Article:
This page introduces us to Integration by Partial Fractions. This process often results in a situation requiring the natural logarithm and hence, some knowledge of its inverse, the Euler constant. That being the case, a brief overview of those concepts would be appropriate at this time. In the links directly below, James Tanton first illustrates Euler's constant (e), relating it to the compound interest formula. This is followed by the derivation of Euler's Formula by means other than the Taylor Series; although this is not a requirement at the high school level, it is nonetheless very enlightening and should be viewed by all. Beneath Tanton's offerings are two additional links, one providing an overview of the natural logarithm; the final link directly below provides a description of Integration by Partial Fractions. A small investment of time spent in each of these will serve us well as we proceed on through this process.
Euler's Constant "e"
Deriving Euler's Formula
Integration by Partial Fractions
The link below contains 23 pages of hand-written notes describing the Integration of Rational Functions. The focus of these notes is centered on the decomposition of rational functions into the sum of partial fractions; all but one of the examples chosen require the introduction of the natural logarithm to the integration process. For this reason, the first several pages in this set of notes focus on that function and its inverse, y = e^x. The example shown on pages 20 and 21 does not require the natural logarithm; it is integrated by Trigonometric substitution instead, a process that will be explained at a later date. For now we will work towards the mastery of Integration by Partial Fractions.
Integration by Partial Fractions - Samuelson
Visit my Introduction to Integral Calculus to view the entire process of integration as it progresses from the Power Rule, Integration by Parts and finally, the method of Partial Fractions. The process of Integration by Trigonometric Substitution will be added to this in the near future.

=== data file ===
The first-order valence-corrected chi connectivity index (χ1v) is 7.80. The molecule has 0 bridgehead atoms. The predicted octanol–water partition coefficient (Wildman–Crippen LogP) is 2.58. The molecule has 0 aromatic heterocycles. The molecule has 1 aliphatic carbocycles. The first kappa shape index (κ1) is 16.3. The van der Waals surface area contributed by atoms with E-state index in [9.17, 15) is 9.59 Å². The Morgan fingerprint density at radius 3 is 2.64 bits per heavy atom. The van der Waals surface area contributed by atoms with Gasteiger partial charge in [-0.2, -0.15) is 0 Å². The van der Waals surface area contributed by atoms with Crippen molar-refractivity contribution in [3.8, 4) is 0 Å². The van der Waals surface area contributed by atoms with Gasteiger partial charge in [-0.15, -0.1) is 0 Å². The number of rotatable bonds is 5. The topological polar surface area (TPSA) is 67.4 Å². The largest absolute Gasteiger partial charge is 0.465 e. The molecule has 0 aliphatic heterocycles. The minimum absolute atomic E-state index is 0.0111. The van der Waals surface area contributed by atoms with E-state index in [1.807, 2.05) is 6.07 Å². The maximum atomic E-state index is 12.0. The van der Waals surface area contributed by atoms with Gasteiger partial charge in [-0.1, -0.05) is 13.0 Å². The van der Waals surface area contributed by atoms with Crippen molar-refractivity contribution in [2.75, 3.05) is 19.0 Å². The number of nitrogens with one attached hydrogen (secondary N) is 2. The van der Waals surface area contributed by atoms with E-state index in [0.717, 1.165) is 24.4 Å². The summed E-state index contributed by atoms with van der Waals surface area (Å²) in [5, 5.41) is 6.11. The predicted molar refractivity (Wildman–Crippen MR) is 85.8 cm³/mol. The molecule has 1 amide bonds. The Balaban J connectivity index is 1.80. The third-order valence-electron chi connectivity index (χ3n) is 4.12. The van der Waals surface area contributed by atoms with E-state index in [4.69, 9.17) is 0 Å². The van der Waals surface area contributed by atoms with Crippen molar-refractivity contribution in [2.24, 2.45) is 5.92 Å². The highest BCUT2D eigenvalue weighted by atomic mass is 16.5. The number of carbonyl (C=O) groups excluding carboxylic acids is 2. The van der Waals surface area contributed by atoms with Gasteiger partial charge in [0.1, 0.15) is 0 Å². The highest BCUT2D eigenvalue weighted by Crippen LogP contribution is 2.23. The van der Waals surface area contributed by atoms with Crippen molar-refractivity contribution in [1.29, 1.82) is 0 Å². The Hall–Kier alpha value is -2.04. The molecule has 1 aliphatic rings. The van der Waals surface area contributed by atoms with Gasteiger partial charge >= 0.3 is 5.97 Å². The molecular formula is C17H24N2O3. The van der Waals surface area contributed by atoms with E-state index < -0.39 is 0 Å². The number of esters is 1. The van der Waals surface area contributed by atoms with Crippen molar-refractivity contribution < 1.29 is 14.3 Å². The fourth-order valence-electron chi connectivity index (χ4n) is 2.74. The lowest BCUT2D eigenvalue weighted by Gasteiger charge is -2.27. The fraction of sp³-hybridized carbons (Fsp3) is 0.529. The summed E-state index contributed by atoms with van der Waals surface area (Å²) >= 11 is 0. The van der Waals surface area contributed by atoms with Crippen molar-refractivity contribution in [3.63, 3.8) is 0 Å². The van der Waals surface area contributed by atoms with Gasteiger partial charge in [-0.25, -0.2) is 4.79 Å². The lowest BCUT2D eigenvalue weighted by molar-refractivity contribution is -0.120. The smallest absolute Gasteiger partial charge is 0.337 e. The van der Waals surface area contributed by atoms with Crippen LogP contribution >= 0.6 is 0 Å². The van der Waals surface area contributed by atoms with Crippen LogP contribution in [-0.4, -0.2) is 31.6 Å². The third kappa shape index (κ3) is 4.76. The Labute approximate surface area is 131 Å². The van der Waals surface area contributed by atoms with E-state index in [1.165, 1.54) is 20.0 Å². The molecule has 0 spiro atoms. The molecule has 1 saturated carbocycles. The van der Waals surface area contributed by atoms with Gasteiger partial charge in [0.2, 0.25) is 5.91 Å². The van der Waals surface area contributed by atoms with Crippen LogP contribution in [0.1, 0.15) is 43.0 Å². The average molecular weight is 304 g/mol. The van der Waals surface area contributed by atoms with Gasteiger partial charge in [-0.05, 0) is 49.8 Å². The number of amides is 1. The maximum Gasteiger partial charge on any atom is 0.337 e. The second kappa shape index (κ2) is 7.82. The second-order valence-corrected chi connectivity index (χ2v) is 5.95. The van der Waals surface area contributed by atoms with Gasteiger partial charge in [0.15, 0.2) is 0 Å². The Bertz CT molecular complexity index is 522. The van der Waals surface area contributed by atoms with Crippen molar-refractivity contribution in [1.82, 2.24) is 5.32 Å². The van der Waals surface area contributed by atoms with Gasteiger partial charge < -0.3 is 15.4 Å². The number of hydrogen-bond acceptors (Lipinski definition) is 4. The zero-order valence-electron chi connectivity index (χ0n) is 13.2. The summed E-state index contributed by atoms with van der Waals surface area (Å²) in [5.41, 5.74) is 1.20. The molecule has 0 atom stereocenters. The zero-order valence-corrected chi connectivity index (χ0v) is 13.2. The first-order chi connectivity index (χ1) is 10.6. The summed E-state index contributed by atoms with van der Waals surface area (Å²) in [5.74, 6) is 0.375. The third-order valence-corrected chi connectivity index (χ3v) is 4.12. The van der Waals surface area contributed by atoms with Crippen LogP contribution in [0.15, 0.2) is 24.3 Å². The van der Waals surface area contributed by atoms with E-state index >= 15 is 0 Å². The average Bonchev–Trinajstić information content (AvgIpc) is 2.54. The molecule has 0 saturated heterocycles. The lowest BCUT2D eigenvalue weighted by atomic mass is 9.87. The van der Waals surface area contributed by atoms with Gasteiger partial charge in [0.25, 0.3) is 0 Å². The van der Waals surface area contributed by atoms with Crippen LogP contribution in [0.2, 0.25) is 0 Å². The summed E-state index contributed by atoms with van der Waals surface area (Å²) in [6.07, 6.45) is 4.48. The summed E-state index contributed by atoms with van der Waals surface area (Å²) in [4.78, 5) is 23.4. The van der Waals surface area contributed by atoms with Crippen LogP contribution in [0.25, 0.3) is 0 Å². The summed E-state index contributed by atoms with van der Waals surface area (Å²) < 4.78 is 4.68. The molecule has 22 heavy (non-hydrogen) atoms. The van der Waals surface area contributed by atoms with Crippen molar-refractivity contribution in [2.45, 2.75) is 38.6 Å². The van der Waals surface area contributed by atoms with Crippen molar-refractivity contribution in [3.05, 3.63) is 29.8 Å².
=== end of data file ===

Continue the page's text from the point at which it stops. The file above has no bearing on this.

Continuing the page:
My Belief Statement
My Belief Statement: _It is better to be defeated on principle than to win on lies._ Arthur Calwell
Many students have a serious phobia when it comes to Math class, let alone writing an exam in that subject. I believe this phobia can be dispelled by "digging" into the "WHY " and the "HOW". In fact, many students WANT this. I attempt, wherever possible, to connect a geometric representation to its algebraic counterpart; an analysis of how the two versions interact is important. Contrary to what SOME individuals may think, I'm not at all afraid of technology. I AM, however, cautious to not "jump into the deep end"; we need to grow with this and "dovetail" the old with the new so that they COMPLIMENT each other.
I have several links in the sidebar at the right, as well as some of my own discriptions on various topics. These will grow in number and evolve over time, as will my hand-written notes; these can be viewed by following appropriate links which you will find throughout this blog. These notes will also be posted on my facebook site if that happens to be your preferred mode of viewing; I've included a link to that in the sidebar as well.